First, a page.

Why evangelicals back Trump on global warming

President Donald Trump departs after announcing his decision that the United States will withdraw from the landmark Paris Climate Agreement, in the Rose Garden of the White House in Washington, D.C., on June 1, 2017. Photo courtesy of Reuters/Kevin Lamarque President Donald Trump departs after announcing his decision that the United States will withdraw from the landmark Paris Climate Agreement, in the Rose Garden of the White House in Washington, D.C., on June 1, 2017. Photo courtesy of Reuters/Kevin Lamarque  

President Trump’s decision to pull out of the landmark Paris agreement sparked a global outcry and provided yet another flashpoint to illuminate the nation’s stark political divide on climate change: The U.S. right largely rallied to his side while those on the left gnashed their teeth over what seemed like a planet-threatening move.

But the controversial move earlier this month was also another indicator of the sharp contrast between conservative Christians and the rest of the American religious scene, as predominantly white evangelical Protestants often hailed the president’s action while Catholics, mainline Protestants and leaders of other faiths decried it.

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“Climate change is real. Failing to protect the earth is not just a failure of leadership. It is a moral failure,” Chicago Cardinal Blase Cupich wrote in a tweetstorm of criticism that was echoed by Catholic officials from Washington to the Vatican, where Pope Francis has made environmental protection a priority.

On the other side, however, conservative Christians such as the popular commentator—and theology student—Erick Erickson were having none of it.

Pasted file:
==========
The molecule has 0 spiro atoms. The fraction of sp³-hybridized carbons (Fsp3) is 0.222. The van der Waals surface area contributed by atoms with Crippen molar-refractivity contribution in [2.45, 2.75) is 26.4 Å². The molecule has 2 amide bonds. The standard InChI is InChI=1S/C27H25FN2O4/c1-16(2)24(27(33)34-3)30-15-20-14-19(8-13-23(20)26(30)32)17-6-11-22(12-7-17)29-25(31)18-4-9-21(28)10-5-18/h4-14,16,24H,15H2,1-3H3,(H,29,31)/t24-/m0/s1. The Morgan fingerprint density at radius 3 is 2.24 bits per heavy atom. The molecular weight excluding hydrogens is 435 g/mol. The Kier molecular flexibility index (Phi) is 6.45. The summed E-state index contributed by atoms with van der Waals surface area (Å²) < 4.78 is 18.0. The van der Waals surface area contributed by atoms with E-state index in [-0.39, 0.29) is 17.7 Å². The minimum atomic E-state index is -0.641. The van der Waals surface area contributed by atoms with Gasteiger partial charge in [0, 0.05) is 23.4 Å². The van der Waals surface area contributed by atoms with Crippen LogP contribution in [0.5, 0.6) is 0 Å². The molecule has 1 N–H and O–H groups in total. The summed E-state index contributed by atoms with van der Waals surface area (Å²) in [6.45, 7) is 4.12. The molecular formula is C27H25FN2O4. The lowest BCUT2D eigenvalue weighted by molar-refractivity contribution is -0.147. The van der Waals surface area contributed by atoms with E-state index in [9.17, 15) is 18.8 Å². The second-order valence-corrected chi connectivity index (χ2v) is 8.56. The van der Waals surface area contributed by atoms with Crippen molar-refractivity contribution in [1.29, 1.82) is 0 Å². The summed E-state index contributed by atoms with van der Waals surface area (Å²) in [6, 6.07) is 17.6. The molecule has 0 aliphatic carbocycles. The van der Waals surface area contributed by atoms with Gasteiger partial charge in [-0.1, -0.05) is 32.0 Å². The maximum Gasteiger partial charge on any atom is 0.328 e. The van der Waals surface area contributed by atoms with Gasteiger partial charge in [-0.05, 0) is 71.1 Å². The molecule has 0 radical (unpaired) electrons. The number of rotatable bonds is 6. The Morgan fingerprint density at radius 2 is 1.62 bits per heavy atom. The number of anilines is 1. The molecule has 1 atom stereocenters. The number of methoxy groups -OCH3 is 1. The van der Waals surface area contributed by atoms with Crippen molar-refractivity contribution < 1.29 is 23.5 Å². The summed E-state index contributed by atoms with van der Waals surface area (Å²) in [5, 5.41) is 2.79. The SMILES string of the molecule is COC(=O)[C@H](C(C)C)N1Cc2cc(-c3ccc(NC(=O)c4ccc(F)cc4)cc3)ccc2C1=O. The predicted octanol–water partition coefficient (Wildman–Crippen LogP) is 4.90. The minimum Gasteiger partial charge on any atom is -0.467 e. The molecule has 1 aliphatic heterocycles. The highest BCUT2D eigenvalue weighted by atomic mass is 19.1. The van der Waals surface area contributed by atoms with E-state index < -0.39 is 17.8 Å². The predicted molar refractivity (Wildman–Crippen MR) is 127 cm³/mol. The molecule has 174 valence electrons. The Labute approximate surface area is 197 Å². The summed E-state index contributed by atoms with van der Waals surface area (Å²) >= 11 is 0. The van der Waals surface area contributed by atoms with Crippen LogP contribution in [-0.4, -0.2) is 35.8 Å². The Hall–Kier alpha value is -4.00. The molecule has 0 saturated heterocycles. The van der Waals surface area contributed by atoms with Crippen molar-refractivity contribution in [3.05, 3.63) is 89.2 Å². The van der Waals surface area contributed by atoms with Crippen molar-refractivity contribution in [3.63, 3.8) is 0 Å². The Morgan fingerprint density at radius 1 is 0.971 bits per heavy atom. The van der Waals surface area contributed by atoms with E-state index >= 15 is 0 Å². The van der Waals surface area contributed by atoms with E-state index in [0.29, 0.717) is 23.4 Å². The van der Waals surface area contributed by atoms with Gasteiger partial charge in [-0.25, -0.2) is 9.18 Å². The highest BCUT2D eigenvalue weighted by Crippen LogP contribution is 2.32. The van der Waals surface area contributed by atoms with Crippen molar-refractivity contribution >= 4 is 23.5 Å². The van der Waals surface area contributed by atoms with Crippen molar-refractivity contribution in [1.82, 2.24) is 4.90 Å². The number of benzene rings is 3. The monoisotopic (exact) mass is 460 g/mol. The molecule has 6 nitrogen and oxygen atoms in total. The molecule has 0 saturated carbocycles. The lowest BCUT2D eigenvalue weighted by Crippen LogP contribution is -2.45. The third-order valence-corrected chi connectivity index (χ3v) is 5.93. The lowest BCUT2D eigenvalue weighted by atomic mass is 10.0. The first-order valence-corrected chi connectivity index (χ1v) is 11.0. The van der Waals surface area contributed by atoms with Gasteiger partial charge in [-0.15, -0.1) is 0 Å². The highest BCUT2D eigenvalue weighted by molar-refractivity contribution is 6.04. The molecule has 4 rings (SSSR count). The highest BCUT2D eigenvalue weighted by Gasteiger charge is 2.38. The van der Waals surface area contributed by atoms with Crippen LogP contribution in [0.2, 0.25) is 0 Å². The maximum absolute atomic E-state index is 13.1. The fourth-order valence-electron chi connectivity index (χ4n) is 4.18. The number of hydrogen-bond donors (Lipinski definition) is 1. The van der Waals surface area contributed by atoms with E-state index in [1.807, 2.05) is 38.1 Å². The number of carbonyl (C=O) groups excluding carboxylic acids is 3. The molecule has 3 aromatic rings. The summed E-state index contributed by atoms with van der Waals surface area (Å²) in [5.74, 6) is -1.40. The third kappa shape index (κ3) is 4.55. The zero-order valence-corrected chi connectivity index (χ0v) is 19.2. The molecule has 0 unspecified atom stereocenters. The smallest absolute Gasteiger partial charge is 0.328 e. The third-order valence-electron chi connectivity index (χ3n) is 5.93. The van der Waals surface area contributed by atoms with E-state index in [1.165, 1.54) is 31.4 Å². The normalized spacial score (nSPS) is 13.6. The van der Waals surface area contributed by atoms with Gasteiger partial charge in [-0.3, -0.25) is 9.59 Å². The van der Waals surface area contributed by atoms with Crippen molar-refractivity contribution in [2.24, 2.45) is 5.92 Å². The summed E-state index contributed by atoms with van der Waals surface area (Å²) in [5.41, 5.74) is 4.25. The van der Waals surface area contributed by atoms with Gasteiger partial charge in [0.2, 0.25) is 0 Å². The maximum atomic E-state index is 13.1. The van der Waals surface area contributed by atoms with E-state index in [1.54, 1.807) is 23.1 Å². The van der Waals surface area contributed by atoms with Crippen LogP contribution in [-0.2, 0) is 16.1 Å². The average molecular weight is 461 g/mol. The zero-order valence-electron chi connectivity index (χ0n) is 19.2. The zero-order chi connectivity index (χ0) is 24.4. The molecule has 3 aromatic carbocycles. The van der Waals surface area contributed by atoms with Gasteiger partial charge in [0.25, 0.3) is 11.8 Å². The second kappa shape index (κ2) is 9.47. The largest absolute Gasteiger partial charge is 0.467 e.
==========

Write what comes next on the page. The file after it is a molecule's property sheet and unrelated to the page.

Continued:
“I worship Jesus, not Mother Earth,” Erickson tweeted. “He calls us all to be good stewards of the planet, but doesn’t mean I have to care about global warming.”

Speaking at a town hall meeting in Coldwater, Mich., GOP Rep. Tim Walberg – a graduate of evangelical schools – made a similar point: “As a Christian, I believe that there is a creator in God who is much bigger than us. And I’m confident that, if there’s a real problem, he can take care of it.”

Yet the question of just why white evangelicals are such outliers on this issue remains a matter of intense debate.

The simplest, and most common, explanation is that conservative Christians are simply putting their political preferences first, like most people do; indeed, surveys show that white evangelicals remain stalwart Trump supporters and backers of GOP economic and other policies, and that pattern seems to hold on this issue as well.

The question of just why white evangelicals are such outliers on this issue remains a matter of intense debate.

“Reports @realDonaldTrump withdrawing from Paris Accord are good news,” tweeted Ralph Reed, a veteran of the religious right and chairman of the Faith and Freedom Coalition. “Hurts US economy, kills jobs, goes easy on China & India. Bad deal.”